MORGANTOWN — As president of WVU, Gordon Gee spends a big part of his day telling students how to be successful in life.
Monday morning, at the Mountainlair, he instructed a group of incoming freshmen on the fine art of failure — namely his.
This is Gee’s second go-around as the top administrator of the state’s flagship university.
When he first occupied Stewart Hall in 1981, he was just 36 years old and one of the youngest university presidents in the country.
“I was so young, I didn’t even know how to spell university,” he told his audience in the Gold and Blue Ballroom.
Speaking before students there for new student orientation — WVU is hosting freshmen and their families through June 29 — Gee said he tried to be a student of how university presidents are “supposed” to act.
That is, how to dress, how to speak and how to conduct oneself on campus.
“I was miserable and I was failing,” said Gee, who is known for his on-the-fly witticisms, bow-ties and Argyle socks.
He only became effective as an administrator, he said, when he reverted to the ways he knew worked for him.
The trademark ties, colorful socks and even more colorful adlibs came back out, he said.
“Be who you are,” the president told the freshmen. “Celebrate your successes, and learn from your mistakes.”
Logan Rettino, a Washington, N.J., native about to embark on his freshman year, grinned at Gee as he held forth at the podium.
“He’s an upbeat, animated guy for sure,” said Rettino, who will major in business. “I think it’s a good choice coming here.”
Bring on autumn
The freshman isn’t the only one from his high school making the academic trek from the Garden State to the Mountain State. A couple of his buddies who were a year ahead of him are already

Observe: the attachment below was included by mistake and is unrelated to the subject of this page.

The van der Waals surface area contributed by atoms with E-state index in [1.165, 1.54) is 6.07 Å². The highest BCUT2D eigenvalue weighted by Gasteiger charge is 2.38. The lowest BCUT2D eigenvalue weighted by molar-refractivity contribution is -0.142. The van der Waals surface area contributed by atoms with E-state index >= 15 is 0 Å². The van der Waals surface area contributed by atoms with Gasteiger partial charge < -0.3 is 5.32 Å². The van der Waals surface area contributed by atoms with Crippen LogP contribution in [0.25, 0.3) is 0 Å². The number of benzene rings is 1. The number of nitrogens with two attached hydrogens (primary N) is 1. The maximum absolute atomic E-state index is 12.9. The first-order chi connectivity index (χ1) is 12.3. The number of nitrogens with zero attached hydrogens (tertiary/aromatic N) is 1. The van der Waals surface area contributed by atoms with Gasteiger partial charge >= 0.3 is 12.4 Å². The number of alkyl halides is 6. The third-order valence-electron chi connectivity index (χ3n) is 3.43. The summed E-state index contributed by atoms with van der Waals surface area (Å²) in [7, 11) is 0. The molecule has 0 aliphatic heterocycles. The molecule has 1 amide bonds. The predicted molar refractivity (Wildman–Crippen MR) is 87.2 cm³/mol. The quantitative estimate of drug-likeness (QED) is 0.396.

Logan’s dad, David Rettino, gave a two-word answer when asked what the fall semester will hold for him.
“Football season,” he said.
That’s because his other kid, David’s older sister, goes to the University of Alabama. Yep, that one, with the national championship football team coached by north-central West Virginia native Nick Saban.
The elder Rettino, meanwhile, said he appreciated the format of Monday’s session. Students learned about everything from registration, residence halls and even favorite restaurants in Morgantown.
Incoming freshmen for fall have been welcomed on campus since last month, said Sabrina Cave, an assistant vice president for student life.
As said, the sessions will run through the end of June.
“It’s about 700 freshmen a day,” she said. “We go every day, except Saturdays and Sundays. It’s a way to break everything down better.”
Flossing (and a vote for the future)
Breaking down — as in, showcasing his “Floss” dance moves from the popular “Fortnite” streaming video game — garnered more laughs than Gee, for Brandon Casturo, a senior from Pittsburgh who was helping lead campus tours on the rainy Monday.
Casturo and other students assisting with orientation get their star-turn in a video shown to freshmen.
And there he was, the real-life student laughing at his dancing video-self on the big screen.
“It is hilarious,” Casturo said. “Sometimes, the people doing the sessions call me out. They point over at me.”
It was no laughing matter when it came time to choose a school, said Casturo, who is majoring in finance and sustainable systems.
“I’ve had a great experience here and I’m getting a great education here,” he said. “For me, WVU was the best big college in the area.”
A big college with a big freshmen enrollment. Gee says to expect more than 5,000 freshmen when the first bells ring for the fall semester Aug. 15.
The first-day headcount for first-time freshmen students last fall totaled 5,241, according to numbers culled from the university.
Gee likes what those numbers represent. He likes that young people are opting for college in Morgantown.
“It’s a vote for the future and it’s a vote for our university,” he said.